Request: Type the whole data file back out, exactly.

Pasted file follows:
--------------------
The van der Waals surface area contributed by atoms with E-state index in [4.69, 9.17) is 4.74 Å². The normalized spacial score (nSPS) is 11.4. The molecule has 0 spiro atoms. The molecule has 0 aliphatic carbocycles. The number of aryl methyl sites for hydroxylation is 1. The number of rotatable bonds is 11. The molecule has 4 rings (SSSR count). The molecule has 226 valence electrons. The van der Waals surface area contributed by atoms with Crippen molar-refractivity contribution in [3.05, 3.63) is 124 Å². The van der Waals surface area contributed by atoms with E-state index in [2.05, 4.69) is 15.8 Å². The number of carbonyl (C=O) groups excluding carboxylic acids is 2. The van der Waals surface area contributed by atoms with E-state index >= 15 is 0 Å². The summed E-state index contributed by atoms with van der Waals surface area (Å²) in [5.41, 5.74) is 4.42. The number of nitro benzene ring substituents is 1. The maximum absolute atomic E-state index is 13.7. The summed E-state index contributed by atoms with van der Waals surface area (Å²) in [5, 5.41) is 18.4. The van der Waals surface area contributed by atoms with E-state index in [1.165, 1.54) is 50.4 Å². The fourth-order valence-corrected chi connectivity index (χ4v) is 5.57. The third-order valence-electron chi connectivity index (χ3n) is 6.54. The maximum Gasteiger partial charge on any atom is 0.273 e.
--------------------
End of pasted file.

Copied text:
The van der Waals surface area contributed by atoms with E-state index in [4.69, 9.17) is 4.74 Å². The normalized spacial score (nSPS) is 11.4. The molecule has 0 spiro atoms. The molecule has 0 aliphatic carbocycles. The number of aryl methyl sites for hydroxylation is 1. The number of rotatable bonds is 11. The molecule has 4 rings (SSSR count). The molecule has 226 valence electrons. The van der Waals surface area contributed by atoms with Crippen molar-refractivity contribution in [3.05, 3.63) is 124 Å². The van der Waals surface area contributed by atoms with E-state index in [2.05, 4.69) is 15.8 Å². The number of carbonyl (C=O) groups excluding carboxylic acids is 2. The van der Waals surface area contributed by atoms with E-state index >= 15 is 0 Å². The summed E-state index contributed by atoms with van der Waals surface area (Å²) in [5.41, 5.74) is 4.42. The number of nitro benzene ring substituents is 1. The maximum absolute atomic E-state index is 13.7. The summed E-state index contributed by atoms with van der Waals surface area (Å²) in [5, 5.41) is 18.4. The van der Waals surface area contributed by atoms with E-state index in [1.165, 1.54) is 50.4 Å². The fourth-order valence-corrected chi connectivity index (χ4v) is 5.57. The third-order valence-electron chi connectivity index (χ3n) is 6.54. The maximum Gasteiger partial charge on any atom is 0.273 e.